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  El Salvador   
Introduction
Geography
People
Government
Economy
Communications
Transportation
Military
Transnational
Issues
  Introduction Back To Top

Background:
El Salvador achieved independence from Spain in 1821 and from the Central American Federation in 1839. A 12-year civil war, which cost about 75,000 lives, was brought to a close in 1992 when the government and leftist rebels signed a treaty that provided for military and political reforms.

  Geography Back To Top

Freshwater withdrawal (domestic/industrial/agricultural):
total: 1.28 cu km/yr (25%/16%/59%)
per capita: 186 cu m/yr (2000)

Total renewable water resources:
25.2 cu km (2001)

Land boundaries:
total: 545 km
border countries: Guatemala 203 km, Honduras 342 km

Environment - international agreements:
party to: Biodiversity, Climate Change, Climate Change-Kyoto Protocol, Desertification, Endangered Species, Hazardous Wastes, Ozone Layer Protection, Wetlands
signed, but not ratified: Law of the Sea

Climate:
tropical; rainy season (May to October); dry season (November to April); tropical on coast; temperate in uplands

Map references:
Central America and the Caribbean

Geographic coordinates:
13 50 N, 88 55 W

Natural resources:
hydropower, geothermal power, petroleum, arable land

Elevation extremes:
lowest point: Pacific Ocean 0 m
highest point: Cerro El Pital 2,730 m

Terrain:
mostly mountains with narrow coastal belt and central plateau

Geography - note:
smallest Central American country and only one without a coastline on Caribbean Sea

Area:
total: 21,040 sq km
land: 20,720 sq km
water: 320 sq km

Location:
Central America, bordering the North Pacific Ocean, between Guatemala and Honduras

Coastline:
307 km

Area - comparative:
slightly smaller than Massachusetts

Irrigated land:
450 sq km (2003)

Environment - current issues:
deforestation; soil erosion; water pollution; contamination of soils from disposal of toxic wastes

Maritime claims:
territorial sea: 12 nm
contiguous zone: 24 nm
exclusive economic zone: 200 nm

Natural hazards:
known as the Land of Volcanoes; frequent and sometimes destructive earthquakes and volcanic activity; extremely susceptible to hurricanes

Land use:
arable land: 31.37%
permanent crops: 11.88%
other: 56.75% (2005)

  People Back To Top

Total fertility rate:
3.04 children born/woman (2008 est.)

Sex ratio:
at birth: 1.05 male(s)/female
under 15 years: 1.04 male(s)/female
15-64 years: 0.91 male(s)/female
65 years and over: 0.78 male(s)/female
total population: 0.95 male(s)/female (2008 est.)

HIV/AIDS - adult prevalence rate:
0.7% (2003 est.)

HIV/AIDS - people living with HIV/AIDS:
29,000 (2003 est.)

Life expectancy at birth:
total population: 72.06 years
male: 68.45 years
female: 75.84 years (2008 est.)

Major infectious diseases:
degree of risk: high
food or waterborne diseases: bacterial diarrhea, hepatitis A, and typhoid fever
vectorborne diseases: dengue fever
water contact disease: leptospirosis (2008)

Literacy:
definition: age 10 and over can read and write
total population: 80.2%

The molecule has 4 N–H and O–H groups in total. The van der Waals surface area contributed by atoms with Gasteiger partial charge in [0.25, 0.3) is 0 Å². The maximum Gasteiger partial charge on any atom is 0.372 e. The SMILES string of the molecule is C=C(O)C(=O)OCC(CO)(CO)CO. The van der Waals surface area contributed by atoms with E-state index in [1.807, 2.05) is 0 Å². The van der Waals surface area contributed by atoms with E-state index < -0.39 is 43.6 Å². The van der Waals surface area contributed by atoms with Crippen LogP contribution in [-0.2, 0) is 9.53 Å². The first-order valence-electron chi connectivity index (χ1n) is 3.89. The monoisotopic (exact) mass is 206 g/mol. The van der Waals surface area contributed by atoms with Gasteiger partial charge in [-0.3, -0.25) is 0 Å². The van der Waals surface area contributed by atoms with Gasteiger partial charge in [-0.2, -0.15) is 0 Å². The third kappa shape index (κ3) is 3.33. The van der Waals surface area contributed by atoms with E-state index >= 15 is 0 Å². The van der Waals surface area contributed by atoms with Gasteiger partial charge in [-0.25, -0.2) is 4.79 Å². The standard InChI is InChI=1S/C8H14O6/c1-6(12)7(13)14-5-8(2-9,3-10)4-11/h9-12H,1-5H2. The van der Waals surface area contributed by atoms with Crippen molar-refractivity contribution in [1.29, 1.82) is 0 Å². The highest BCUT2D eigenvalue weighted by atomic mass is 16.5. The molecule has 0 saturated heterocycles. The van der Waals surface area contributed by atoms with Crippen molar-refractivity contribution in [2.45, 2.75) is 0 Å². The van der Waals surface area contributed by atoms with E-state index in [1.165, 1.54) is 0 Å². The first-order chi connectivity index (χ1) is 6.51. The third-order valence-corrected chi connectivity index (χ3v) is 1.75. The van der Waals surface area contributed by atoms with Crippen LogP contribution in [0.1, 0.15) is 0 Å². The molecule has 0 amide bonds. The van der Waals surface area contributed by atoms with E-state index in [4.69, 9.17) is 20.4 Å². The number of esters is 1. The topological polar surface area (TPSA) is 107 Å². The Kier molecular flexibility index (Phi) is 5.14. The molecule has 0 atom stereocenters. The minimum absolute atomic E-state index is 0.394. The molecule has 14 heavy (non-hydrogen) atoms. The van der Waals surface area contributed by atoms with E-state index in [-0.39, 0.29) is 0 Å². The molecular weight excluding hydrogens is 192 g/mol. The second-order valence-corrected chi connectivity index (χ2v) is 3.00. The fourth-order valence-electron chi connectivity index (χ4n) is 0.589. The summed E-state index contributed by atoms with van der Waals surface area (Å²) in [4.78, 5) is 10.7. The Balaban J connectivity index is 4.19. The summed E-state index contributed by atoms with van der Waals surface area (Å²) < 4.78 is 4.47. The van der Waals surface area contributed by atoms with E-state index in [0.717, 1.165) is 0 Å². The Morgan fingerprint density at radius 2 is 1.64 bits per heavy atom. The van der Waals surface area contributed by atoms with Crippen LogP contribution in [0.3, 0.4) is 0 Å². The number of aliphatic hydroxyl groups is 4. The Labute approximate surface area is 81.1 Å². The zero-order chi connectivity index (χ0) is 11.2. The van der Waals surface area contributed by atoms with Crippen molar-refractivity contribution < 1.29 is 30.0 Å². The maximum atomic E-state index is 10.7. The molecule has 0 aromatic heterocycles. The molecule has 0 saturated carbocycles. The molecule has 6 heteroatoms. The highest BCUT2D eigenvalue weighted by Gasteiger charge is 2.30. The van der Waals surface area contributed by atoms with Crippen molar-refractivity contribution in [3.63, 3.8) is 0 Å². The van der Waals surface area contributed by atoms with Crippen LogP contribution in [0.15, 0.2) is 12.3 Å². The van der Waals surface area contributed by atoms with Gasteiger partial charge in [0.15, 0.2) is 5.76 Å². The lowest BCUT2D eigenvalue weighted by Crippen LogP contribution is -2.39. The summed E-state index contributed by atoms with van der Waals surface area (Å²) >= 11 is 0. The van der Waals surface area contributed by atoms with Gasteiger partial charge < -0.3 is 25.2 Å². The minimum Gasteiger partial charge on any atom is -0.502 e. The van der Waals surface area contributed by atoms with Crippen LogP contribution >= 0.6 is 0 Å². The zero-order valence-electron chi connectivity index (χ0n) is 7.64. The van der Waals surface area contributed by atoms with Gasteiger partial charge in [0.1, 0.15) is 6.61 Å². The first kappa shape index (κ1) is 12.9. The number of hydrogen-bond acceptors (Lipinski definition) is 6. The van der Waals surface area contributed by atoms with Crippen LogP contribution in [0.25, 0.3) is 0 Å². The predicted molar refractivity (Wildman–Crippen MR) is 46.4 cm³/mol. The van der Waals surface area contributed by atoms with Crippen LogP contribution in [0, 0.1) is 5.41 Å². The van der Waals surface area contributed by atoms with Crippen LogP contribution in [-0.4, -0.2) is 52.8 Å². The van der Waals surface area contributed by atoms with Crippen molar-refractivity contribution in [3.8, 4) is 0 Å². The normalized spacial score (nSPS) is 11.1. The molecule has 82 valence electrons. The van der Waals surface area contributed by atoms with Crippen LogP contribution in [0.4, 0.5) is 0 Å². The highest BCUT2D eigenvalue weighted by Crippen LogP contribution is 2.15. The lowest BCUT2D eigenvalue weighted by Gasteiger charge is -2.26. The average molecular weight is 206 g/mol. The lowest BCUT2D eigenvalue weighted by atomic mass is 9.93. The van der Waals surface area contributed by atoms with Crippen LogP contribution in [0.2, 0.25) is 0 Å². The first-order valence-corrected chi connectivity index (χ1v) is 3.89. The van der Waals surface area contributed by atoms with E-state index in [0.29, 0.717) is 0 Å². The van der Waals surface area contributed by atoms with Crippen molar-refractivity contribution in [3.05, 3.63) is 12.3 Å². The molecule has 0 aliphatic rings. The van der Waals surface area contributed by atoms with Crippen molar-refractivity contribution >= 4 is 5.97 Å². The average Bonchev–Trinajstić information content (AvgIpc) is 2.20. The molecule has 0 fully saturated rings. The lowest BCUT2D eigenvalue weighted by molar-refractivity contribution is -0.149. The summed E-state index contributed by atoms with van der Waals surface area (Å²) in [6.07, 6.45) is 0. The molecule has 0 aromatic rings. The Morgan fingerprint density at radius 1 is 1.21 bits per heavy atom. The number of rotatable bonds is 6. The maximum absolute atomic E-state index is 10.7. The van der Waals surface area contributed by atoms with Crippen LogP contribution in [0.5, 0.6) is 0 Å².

male: 82.8%
female: 77.7% (2003 est.)

Net migration rate:
-3.4 migrant(s)/1,000 population (2008 est.)

Ethnic groups:
mestizo 90%, white 9%, Amerindian 1%

Median age:
total: 22.2 years
male: 21.1 years
female: 23.4 years (2008 est.)

Population:
7,066,403 (July 2008 est.)

Education expenditures:
3.1% of GDP (2006)

Population growth rate:
1.679% (2008 est.)

Languages:
Spanish, Nahua (among some Amerindians)

Death rate:
5.53 deaths/1,000 population (2008 est.)

Infant mortality rate:
total: 22.19 deaths/1,000 live births
male: 25.06 deaths/1,000 live births
female: 19.18 deaths/1,000 live births (2008 est.)

HIV/AIDS - deaths:
2,200 (2003 est.)

School life expectancy (primary to tertiary education):
total: 12 years
male: 12 years
female: 12 years (2006)

Age structure:
0-14 years: 35.8% (male 1,291,147/female 1,237,453)
15-64 years: 59% (male 1,987,671/female 2,179,620)
65 years and over: 5.2% (male 162,100/female 208,412) (2008 est.)

Birth rate:
25.72 births/1,000 population (2008 est.)

Religions:
Roman Catholic 57.1%, Protestant 21.2%, Jehovah's Witnesses 1.9%, Mormon 0.7%, other religions 2.3%, none 16.8% (2003 est.)

Nationality:
noun: Salvadoran(s)
adjective: Salvadoran

  Government Back To Top

Diplomatic representation from the US:
chief of mission: Ambassador Charles L. GLAZER
embassy: Final Boulevard Santa Elena Sur, Antiguo Cuscatlan, La Libertad, San Salvador
mailing address: Unit 3116, APO AA 34023; 3450 San Salvador Place, Washington, DC 20521-3450
telephone: [503] 2501-2999
FAX: [503] 2501-2150

National holiday:
Independence Day, 15 September (1821)

Suffrage:
18 years of age; universal

Government type:
republic

Political pressure groups and leaders:
labor organizations - Electrical Industry Union of El Salvador or SIES; Federation of the Construction Industry, Similar Transport and other activities, or FESINCONTRANS; National Confederation of Salvadoran Workers or CNTS; National Union of Salvadoran Workers or UNTS; Port Industry Union of El Salvador or SIPES; Salvadoran Union of Ex-Petrolleros and Peasant Workers or USEPOC; Salvadoran Workers Central or CTS; Workers Union of Electrical Corporation or STCEL; business organizations - National Association of Small Enterprise or ANEP; Salvadoran Assembly Industry Association or ASIC; Salvadoran Industrial Association or ASI

Diplomatic representation in the US:
chief of mission: Ambassador Rene Antonio LEON Rodriguez
chancery: 1400 16th Street, Washington, DC 20036
telephone: [1] (202) 265-9671
FAX: [1] (202) 234-3763